Ann Weiser Cornell is an author, educator, and worldwide
authority on Focusing, the self-inquiry psychotherapeutic technique
developed by Eugene Gendlin. She has written several definitive books on
has taught Focusing around the world since
1980, and has developed a system and technique called Inner Relationship
In our dialog she
want to say first of all how much I admire your work and how much I
believe in what you are doing, because I believe that empathy can move
mountains. Empathy can change the world!
So the power of empathy to open a space where something new can happen
is enormously impressive and yes, in 44 years now of working with Focusing
and listening, I've seen it over and over and over again.
Now that is very powerful.
So what I would say is, empathy releases
That is true and we see it all over the place when it's possible
in groups, in working groups,
even people who
You've been teaching focusing since 1980 and I understand you were one of the
first to start offering Focusing as service. Is there more by way of
introduction that you would like to add?
I'll just say that I am very proud that I have taught in 20 countries and I am
really happy that Focusing has a world wide presence.
What we want to do is talk about the relationship of empathy and Focusing. As I
understood it Gene Gendlin was grade student with Carl Rogers and became a
colleague and build on his work. Carl Rogers would reference him. I see
Focusing as a real next step on top of Carl Rogers work, so I wanted to
dialog with you about empathy and Focusing. We wanted to talk about general
understandings about empathy to begin with.
Empathy can change the world.
And it changes situations when we
I want to say first of all how much I admire your work and how much I
believe in what you are doing, because I believe that empathy can move
mountains. Empathy can change the world. And it changes situations when we bring
I had a story that moved me very much that I heard recently. A woman came into a
children's section of a hospital and a child was having an absolute emotional
melt down. She had been told she couldn't go home today. And she is screaming,
"I want to go home. I want to go home." And all the kind people around her, the
aids, the nurses and so on, her mother are offering her, "Here is what you can
do instead. Here is a doll. Here is a toy. And she is screaming, "I want to go
So the woman walks in and kneels down to the child's level and says, "Sweetie,
you want to go home"
And the child stops screaming. There's silence in the room. And her attention
shifts. Without even saying another word, now she is interested in the toys and
the dolls and the so on. So what we see happening over and over again, is that
people hold fixed positions until their position is heard and then there is a
shift. And if we look at the world today, what makes us frustrated, sad,
and angry about so many of the things that are going on, is people holding fixed
positions, and unable to hear each other, and even the people that we believe
in, who we think ought to be the ones who are prevailing, are also hold fixed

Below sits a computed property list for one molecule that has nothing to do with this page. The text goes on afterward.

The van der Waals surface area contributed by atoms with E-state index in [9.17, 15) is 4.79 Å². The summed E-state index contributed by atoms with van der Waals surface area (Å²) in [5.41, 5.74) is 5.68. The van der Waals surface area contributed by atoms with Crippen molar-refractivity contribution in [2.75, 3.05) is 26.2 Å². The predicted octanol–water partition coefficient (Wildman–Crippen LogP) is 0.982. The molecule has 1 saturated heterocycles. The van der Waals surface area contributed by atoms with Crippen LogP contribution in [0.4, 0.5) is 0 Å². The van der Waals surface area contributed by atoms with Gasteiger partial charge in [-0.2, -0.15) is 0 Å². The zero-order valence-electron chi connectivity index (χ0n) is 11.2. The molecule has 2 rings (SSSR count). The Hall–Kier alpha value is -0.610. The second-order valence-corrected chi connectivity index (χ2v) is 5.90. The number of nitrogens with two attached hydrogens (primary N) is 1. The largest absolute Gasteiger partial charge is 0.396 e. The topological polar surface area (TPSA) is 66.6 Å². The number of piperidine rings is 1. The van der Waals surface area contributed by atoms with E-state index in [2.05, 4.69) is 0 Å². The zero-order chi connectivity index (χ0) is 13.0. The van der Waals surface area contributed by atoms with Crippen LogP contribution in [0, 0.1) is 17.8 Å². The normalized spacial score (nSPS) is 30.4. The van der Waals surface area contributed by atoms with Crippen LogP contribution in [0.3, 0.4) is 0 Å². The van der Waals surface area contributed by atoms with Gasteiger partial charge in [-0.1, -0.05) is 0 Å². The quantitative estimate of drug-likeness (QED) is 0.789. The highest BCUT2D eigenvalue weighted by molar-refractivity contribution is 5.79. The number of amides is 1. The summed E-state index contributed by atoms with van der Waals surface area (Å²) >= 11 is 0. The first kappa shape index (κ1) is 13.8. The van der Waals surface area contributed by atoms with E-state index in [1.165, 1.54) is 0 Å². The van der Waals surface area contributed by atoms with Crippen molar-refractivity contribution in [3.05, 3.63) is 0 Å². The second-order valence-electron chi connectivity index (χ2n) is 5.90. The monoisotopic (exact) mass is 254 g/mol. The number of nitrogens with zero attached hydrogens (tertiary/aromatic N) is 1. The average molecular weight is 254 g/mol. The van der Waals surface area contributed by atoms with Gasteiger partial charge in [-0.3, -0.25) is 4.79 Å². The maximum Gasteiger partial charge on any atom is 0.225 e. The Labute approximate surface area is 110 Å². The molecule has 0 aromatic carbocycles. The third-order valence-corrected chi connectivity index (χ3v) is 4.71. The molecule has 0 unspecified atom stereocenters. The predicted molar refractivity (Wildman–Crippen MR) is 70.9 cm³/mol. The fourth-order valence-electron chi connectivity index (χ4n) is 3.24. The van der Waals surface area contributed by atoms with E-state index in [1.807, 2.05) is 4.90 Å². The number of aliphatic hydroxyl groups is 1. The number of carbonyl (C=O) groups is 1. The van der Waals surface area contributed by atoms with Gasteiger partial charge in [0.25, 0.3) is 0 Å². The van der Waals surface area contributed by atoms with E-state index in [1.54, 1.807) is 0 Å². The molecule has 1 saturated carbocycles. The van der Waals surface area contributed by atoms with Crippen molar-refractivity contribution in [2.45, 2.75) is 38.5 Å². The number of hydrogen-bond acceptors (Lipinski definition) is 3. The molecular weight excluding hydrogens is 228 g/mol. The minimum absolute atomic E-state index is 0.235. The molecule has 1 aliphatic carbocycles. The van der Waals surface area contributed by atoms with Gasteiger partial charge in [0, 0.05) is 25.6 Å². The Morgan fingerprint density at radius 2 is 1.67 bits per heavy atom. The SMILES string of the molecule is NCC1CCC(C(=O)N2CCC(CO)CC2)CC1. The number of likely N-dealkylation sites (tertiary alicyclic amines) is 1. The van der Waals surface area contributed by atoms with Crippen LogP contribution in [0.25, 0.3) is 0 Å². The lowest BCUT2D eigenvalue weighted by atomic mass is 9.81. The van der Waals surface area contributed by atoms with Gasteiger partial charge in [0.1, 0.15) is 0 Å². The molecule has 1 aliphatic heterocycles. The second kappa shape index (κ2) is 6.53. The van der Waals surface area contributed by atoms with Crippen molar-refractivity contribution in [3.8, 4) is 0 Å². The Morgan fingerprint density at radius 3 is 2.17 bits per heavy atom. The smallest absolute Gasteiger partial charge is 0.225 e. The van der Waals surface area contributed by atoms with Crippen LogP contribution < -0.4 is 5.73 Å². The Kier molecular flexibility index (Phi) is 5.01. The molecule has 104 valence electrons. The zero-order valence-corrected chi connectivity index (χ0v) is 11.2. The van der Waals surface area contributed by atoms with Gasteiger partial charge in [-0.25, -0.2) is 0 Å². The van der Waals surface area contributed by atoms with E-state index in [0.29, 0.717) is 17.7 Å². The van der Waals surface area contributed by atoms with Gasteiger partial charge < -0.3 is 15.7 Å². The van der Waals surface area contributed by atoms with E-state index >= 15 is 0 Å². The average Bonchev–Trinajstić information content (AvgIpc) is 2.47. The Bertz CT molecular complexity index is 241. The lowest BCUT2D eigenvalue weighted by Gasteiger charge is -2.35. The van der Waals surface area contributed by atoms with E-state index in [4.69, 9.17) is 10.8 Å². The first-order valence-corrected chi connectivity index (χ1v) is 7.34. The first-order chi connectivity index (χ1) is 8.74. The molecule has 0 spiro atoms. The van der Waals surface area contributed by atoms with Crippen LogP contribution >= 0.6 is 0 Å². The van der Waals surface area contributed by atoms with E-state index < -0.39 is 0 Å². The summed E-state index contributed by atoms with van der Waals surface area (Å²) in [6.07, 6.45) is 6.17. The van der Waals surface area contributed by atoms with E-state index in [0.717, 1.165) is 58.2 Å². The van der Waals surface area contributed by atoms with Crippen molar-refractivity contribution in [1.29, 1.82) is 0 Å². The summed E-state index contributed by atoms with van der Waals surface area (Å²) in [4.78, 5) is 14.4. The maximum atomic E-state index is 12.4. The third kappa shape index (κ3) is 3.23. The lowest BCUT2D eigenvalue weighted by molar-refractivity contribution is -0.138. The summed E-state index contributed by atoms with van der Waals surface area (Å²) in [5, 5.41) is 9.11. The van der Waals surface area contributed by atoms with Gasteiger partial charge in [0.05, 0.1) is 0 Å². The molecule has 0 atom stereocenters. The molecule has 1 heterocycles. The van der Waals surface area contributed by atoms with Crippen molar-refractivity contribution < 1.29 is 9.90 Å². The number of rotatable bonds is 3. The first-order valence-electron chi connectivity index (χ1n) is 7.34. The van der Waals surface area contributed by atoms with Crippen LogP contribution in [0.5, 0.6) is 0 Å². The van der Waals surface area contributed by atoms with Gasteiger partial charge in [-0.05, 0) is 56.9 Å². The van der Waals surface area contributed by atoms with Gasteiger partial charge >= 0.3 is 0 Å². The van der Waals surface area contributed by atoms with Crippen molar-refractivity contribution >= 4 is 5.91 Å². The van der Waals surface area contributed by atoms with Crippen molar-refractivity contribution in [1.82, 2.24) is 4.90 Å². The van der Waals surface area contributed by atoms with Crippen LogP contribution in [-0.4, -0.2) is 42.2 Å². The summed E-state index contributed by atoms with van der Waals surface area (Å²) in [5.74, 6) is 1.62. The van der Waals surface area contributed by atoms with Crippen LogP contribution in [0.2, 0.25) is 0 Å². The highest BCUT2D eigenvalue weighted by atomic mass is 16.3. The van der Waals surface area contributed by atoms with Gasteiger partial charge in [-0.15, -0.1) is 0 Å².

positions and not hearing or being heard.
So the power of empathy to open a space where something new can happen is
enormously impressive and yes, in 44 years now of working with Focusing and
listening, I've seen it over and over and over again. Now that is very powerful.
So what I would say is, empathy releases impasse.. That that is true and we see
it all over the place when it's possible in groups, in working groups, even
people who love each other. I just came from a committee making some decisions
about Focusing and how it's taught in the world and there were two strong
positions there and at the start of the meeting people were feeling I will never
accept, I will never agree.
One faction in favor of creating some standards and
another faction in favor of being flexible and trusting. I mean it's often
this kind of both and situation where really both have some rightness but they
got to hold of their position. But by the end of the meeting , because we
listened to each other, because we could hear where each other were coming from,
each side relaxed and a new solution emerged that wasn't even being thought of
before. And so I see this also Edwin, that in groups there is an intelligences
that emerges because people listen to each other, and that is very interesting
So the power of empathy to open a space
where something new can happen
is enormously impressive
What I'm hearing there is that people get fixed in their way and they don't want
to change until they have been really heard. So in a sense that when we start
beginning empathized with with we, we get heard, we start softening and
are more willing to listen to others but we have to be heard with.
That's right, and right now this moment of feeling empathized with with by you.
I feel already in my body a kind of relaxing, a smile, a sense of deeper breath
coming. So we right now are having that moment of empathy. And it feel
like ok, it forms a kind of solid foundation. Now we can continue. If you had
not understood me, we could have worked it out. But if you had not understood me
and had not said anything, then we would be in trouble.
I know in terms of the benefits of empathy the one I like is what Carl Rogers
says, "It feels damn good."
Yes exactly. To put it briefly. It does feel damn good. That's right
and in so many instances. I was in a group recently where I was a participant
and I was in a little bit of a tangle with the group leader, trying to say that
something he had done didn't work for me. And he way kind of defending it, and
then suddenly he paused and said, "You know, I noticed I getting into a
defensive moment and I would rather just really hear that your are feeling
frustrated and confused. And at the moment he said that my whole body changed.
And I felt more open more flexible, more open to understanding him, and one of
the insights from Gendlin's work and from Focusing is that hearing and being
understood is a body process as well as a mental process. We are body, as we
need each other, we need each other heart to heart, gut to gut, not just head to